On 30 August 2019, one of the last sunlit days of summer, Albert Dreston left us. The focolarino, professor and theologian also played a lead role – for generations – with football at Loppiano, the Focolare’s international centre in Italy where he lived for 52 years.
Even during his earliest years, life was never simple. He was born in Rhineland in 1939, and at the age of six he lost his father in World War II. Despite the pain and amid the tears, he made his first great discovery of God.
“Suddenly,” he recalled, “there was a strength and a voice inside me, as if God were telling me, ‘You are no orphan; I am your father’. From that moment on, I never missed my father, and I never ever felt alone again.”
At a young age he had to have a lung removed, and it seemed he would not live for long. As often happens, however, what someone who could lose everything does is to take a step toward a great “treasure” they have discovered.
That is exactly what happened in 1957 at Münster when, in a meeting with some focolarini, he was touched by “Jesus in the midst, the fruit of reciprocal love”. His life started upon the path of the Ideal, which would help him live through the tribulations and physical difficulties with a new awareness.
The next year Fr. Foresi and Chiara agreed that he would start his life in focolare. A few years later, it would be Fr. Foresi yet again to tell him that, once he had finished his Old Testament studies, he would go to teach at Loppiano, the first permanent Mariapolis.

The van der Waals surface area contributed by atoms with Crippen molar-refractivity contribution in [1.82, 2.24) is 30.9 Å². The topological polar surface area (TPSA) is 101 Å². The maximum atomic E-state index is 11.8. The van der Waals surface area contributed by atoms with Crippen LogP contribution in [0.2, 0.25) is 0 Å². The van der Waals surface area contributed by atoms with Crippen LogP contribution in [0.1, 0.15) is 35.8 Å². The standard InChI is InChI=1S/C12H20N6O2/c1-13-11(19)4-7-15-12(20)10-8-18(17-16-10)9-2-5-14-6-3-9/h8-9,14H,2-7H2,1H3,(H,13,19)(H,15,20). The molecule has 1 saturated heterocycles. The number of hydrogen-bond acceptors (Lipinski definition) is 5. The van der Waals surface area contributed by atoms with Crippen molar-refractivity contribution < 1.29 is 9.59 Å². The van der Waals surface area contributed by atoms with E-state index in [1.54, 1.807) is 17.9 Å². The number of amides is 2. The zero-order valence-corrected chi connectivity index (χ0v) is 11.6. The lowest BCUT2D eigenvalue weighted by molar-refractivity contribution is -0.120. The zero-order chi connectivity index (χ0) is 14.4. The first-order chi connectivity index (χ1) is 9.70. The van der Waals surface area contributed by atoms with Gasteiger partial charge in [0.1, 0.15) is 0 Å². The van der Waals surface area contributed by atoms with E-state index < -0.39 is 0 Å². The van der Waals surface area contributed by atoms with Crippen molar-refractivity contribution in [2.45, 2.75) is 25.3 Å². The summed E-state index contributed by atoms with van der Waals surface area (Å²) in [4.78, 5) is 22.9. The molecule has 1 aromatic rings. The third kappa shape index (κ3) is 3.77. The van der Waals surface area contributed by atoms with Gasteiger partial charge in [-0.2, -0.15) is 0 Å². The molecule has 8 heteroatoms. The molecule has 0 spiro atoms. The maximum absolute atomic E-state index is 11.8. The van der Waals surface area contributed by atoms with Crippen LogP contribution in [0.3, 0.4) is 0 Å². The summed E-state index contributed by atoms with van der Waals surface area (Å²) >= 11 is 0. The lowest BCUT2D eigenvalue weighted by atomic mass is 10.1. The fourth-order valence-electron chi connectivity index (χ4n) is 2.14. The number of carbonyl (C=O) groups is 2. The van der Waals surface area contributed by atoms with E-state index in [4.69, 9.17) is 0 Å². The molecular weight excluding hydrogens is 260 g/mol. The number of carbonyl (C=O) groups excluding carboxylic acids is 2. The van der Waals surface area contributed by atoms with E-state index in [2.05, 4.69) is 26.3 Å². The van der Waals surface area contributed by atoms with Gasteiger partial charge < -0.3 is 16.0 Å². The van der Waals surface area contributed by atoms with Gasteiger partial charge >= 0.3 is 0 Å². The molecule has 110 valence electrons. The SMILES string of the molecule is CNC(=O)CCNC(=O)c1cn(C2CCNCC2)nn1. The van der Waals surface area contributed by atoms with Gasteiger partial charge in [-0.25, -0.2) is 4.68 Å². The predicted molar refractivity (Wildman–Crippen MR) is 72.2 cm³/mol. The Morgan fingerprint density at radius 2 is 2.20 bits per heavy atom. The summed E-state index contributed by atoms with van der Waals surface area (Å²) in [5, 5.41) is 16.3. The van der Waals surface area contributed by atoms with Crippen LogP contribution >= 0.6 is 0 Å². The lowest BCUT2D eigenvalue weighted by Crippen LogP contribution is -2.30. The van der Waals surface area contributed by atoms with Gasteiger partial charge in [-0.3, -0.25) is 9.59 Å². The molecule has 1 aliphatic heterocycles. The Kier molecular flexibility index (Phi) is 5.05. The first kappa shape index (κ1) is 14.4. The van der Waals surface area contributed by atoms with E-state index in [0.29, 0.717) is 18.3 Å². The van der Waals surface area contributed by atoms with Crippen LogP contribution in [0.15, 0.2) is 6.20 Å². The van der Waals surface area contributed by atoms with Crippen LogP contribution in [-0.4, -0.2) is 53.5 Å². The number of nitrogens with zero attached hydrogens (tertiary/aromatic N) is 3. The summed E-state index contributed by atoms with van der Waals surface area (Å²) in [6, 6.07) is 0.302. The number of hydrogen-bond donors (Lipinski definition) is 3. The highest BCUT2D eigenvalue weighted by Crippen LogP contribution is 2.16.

It was in 1967, when Albert was 28 and his physical condition had improved, that sports at Loppiano became an essential way to get to know, share and relate to others. In that framework, a new era started for him – he became the young trainer among young people from all over the world. Throughout his years of service at Loppiano, he never stopped being a resource for others. He taught both in class and on the field, with the dedication of a football enthusiast, the intelligence of a teacher and the love of a focolarino.
You could not really say that he was a star player of the beautiful game, a great goal scorer. He was more than that. In recent years, having seen 75 springs, it could happen that he did not feel up to playing. Yet you would find him there, 30 minutes early, to gather the players and set up the same field that in a few months will be named after him.
He was truly much more than that, a champion of perfect timing – in a single game he could be groundskeeper, coach, referee, linesman, sweeper and overall sports director. There was always a team to build, and he always managed to select a pair of good defenders, whether they be African, Brazilian or Asian.
Albert Dreston was Loppiano football. He was a true captain, a teammate to everyone, even when on the opposing team. He was a genuine legend.
To speak his name today is to open the great book of the Focolare Movement, which is rich with wonderful people and precious lives. It is to dwell on a chapter of someone who, in quite different ways, knew how to give of their time to help others.
In recent years the question came up of whether he could keep playing, whether it was the time to have a farewell game, hang up his boots and close his story in style. Someone took courage and whispered it to him respectfully. Yet all of us who tried were kidding ourselves.
Albert, headstrong with German consistency, responded, “I will go straight from the sports field to potter’s field.”
And so it was, kind of. He bid us farewell on a Friday. As usual, this was perfect timing: for the last call at the match vigil, to form teams and continue without delay… on the Elysian fields.
Enjoy football heaven, captain… and thank you!